Murder Will Out
by Murray Leinster

Review by
Robert Wilfred Franson

originally as novelet —
"The Purple Hieroglyph", Snappy Stories, 1 March 1920
as by Will F. Jenkins

expanded to novel —
"The Purple Warning", Illustrated Detective Magazine, October 1930

John Hamilton: London, 1932
224 pages

with a general introduction by Billee Jenkins Stallings —
ML Press: Springfield, Illinois, 2013

Amazon Kindle March 2014


Murder Will Out by Murray Leinster is a suspenseful murder mystery, a sort of anti-blackmail procedural. The novel opens with Leonard Staunton being asked by an acquaintance to bolster his morale as the hours tick down to a threatened execution deadline: this fellow Fitzhugh has not cooperated with demands from a Chinese blackmail gang operating in New York. The gang sends its demands, warnings, and threats via calling-cards stamped with a purple hieroglyph (the title of the first incarnation of the story):

Underneath was an elaborate hieroglyph, in purple ink. It was one of those Chinese ideograms in the archaic style, which now is reserved for book titles, and wall mottoes, and — well — sometimes for solemn warnings.

The appearance of these cards, or similarly-signed messages, are always startling and unsettling, appearing out of nowhere as if delivered by a host of unseen conjurers, or by magic. The first that Staunton sees, given to Fitzhugh, states simply:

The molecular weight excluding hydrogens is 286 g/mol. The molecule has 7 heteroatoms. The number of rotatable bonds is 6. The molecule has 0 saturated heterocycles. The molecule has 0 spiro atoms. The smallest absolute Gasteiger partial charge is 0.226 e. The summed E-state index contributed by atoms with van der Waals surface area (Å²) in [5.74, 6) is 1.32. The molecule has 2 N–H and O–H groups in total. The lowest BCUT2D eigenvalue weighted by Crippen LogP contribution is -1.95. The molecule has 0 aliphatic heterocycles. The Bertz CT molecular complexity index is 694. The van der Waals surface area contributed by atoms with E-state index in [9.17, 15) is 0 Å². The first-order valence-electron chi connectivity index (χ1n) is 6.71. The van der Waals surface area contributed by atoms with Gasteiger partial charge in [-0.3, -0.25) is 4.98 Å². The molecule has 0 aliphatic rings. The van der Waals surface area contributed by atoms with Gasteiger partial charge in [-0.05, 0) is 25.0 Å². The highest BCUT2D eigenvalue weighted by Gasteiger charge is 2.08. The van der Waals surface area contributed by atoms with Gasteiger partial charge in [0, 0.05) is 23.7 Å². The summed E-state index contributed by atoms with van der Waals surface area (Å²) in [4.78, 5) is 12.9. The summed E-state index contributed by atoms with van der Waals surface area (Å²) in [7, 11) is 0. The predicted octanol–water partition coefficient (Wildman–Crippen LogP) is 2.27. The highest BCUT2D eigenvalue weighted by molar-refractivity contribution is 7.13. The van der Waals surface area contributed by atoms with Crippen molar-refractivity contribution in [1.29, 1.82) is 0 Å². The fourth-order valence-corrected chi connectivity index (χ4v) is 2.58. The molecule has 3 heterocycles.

Tonight at midnight.

And we're off and running, as warnings and threats, attacks and demands multiply. Staunton's mind is on his fiancee, and he's really not wanting to be ensnared in the web of crime, police, and detection; but as the gang pushes ahead, he has no choice. His fiancee; her father (a U.S. Senator); her naval-officer brother; a doctor; a British Intelligence agent with Far East experience; and assorted police — all are enmeshed in trying to counter the murderous gang.

The plot seems simple, but it moves fast and furnishes surprises along the way. The characters are clear and strong, and the physical settings are vividly, even lushly described. Murray Leinster's / Will F. Jenkins' writing is smooth, as always.

"The Purple Hieroglyph" story's strengths in visualization and suspense are shown by its thrice being made into movies, albeit with its plot variously Hollywooded: The Purple Cipher (1920; silent); Murder Will Out (1930); and Torchy Blane in Chinatown (1939).

Murder Will Out may feel a little old-fashioned in some ways, but I find it compelling and entertaining.


© 2014 Robert Wilfred Franson

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